It's All Child's Play

How do children play? And how can I play with my child? These are questions I have often asked myself and the answer is... it depends on their age.



I have noticed over the years the different ways Big T has played and how it has changed.



Fundamentally to me, playing is the number 1 activity I believe is vital in a child’s development. With whatever they are playing with, they are in fact also learning. Learning doesn't have to be sat at a desk with a pencil and doing numbers. Everything a child does is learning. From going for a walk in a forest, and counting the number of berries they pick from the bush, to shopping with mummy and making sure they check everything off a list. Even when Big T gets out his new PJ mask toys and is flying Owelette in the air making up his own story, here he is learning so many different skills… and he thinks it's just fun!


It goes without saying, if a child thinks something is fun, they will do it. Which is why if you can make anything into a game, it is more likely to be successful. So if you really need a child to do a particular thing and they are reluctant to do it, turn it into a game. Need to get their shoes on fast? Why not see if they can beat your timer? (I’m not saying this works everything time but it might be a change from yelling at them to do it)


Let’s look at the different playing styles of a child. I think once you know what these are it’s easier to accommodate what they need and set up various activities which they are more likely to play (I say more likely rather than definitely because every child is different!)


Unoccupied Play (Birth-3 Months)

At this stage baby is just making a lot of movements with their arms, legs, hands, feet, etc. They are learning about and discovering how their body moves.


Solitary Play (Birth-2 Years)

This is the stage when a child plays alone. They are not interested in playing with others quite yet.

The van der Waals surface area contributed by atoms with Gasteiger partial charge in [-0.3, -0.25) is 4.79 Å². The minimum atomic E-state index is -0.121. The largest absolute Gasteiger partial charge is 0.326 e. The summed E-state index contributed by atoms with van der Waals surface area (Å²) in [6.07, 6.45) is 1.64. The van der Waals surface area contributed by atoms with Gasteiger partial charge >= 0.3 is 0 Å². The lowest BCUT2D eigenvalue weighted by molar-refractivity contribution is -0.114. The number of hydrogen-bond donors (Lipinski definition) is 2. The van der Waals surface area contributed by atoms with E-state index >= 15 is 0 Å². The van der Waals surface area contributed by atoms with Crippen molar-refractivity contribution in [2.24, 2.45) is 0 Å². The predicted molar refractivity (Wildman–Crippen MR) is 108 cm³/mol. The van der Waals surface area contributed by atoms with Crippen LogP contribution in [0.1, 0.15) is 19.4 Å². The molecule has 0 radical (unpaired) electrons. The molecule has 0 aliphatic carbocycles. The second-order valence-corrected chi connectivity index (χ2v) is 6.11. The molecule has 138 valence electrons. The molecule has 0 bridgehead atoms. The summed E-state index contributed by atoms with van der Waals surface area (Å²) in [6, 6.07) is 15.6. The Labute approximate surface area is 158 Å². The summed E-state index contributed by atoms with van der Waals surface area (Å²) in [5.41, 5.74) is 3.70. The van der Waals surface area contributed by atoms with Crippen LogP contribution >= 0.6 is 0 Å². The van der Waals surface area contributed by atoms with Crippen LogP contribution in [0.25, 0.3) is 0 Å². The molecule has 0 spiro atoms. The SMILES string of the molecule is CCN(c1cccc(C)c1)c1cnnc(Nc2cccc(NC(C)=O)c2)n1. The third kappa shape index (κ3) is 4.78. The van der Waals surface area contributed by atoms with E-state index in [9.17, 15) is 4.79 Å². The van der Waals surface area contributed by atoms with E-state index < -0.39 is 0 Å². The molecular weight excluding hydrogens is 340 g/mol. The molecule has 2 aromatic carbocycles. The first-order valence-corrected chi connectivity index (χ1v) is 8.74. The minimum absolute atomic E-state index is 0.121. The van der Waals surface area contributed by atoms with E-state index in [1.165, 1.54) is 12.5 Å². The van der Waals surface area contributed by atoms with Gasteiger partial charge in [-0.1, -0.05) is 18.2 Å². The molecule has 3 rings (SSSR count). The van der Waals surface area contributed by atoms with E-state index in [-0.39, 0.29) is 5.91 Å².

Spectator/Onlooker Behavior (2 Years)

During this stage a child begins to watch other children playing but does not play with them. For me this is where my second child is at. He turned 2 years old a couple of months ago and he is only really starting to engage in play with his brother. So perhaps he has a little of the play style below too.


Parallel Play (2+ Years)

When a child plays alongside or near others but does not play with them this stage is referred to as parallel play.


Associate Play (3-4 Years)

When a child starts to interact with others during play, but there is not a large amount of interaction at this stage. A child might be doing an activity related to the kids around him, but might not actually be interacting with another child. For example, kids might all be playing on the same piece of playground equipment but all doing different things like climbing, swinging, etc.


Cooperative Play (4+ years)

When a child plays together with others and has interest in both the activity and other children involved in playing they are participating in cooperative play.


You can find further information about the different styles here.


I think Big T is now a mix of associate play stage and cooperative play, particularly when it comes to hide and seek (his current favourite game).


Sometimes he and his brother play well together, they are getting better at playing together however they both have their moments. Often they get in each other's way, or they might not be on the same page with the particular rules of a game! (face palm!)

They both decided to play a game whereby they pushing little cars down the "tunnel" and they played well together - but it usually doesn't last!


Here are some ideas to aid the different styles of play:


Best activities for babies (under 3 months)


You really can’t go wrong with game of peek a boo. This was one of my boy’s favourite games at this stage. Either hide your own face between a cloth or even your own hands, and surprise them with a big smile and peek a boo or even place a light cloth briefly over their own face and lift it away! With both my boys, I actually created a simple basket of safe items they could explore by themselves- things can make different noises, different textures such as clean cloths, crunchy paper, bristly brushes. Making sure they were safe to play with, of course.


You could check out here for some other ideas here.


The sorts of activities you may see when your child is in the solitary play stage would be stacking towers, nesting toys, playing with blocks, maybe turning the pages of books. The sorts of things can explore themselves.


Some other ideas here.


Activities for 3 years olds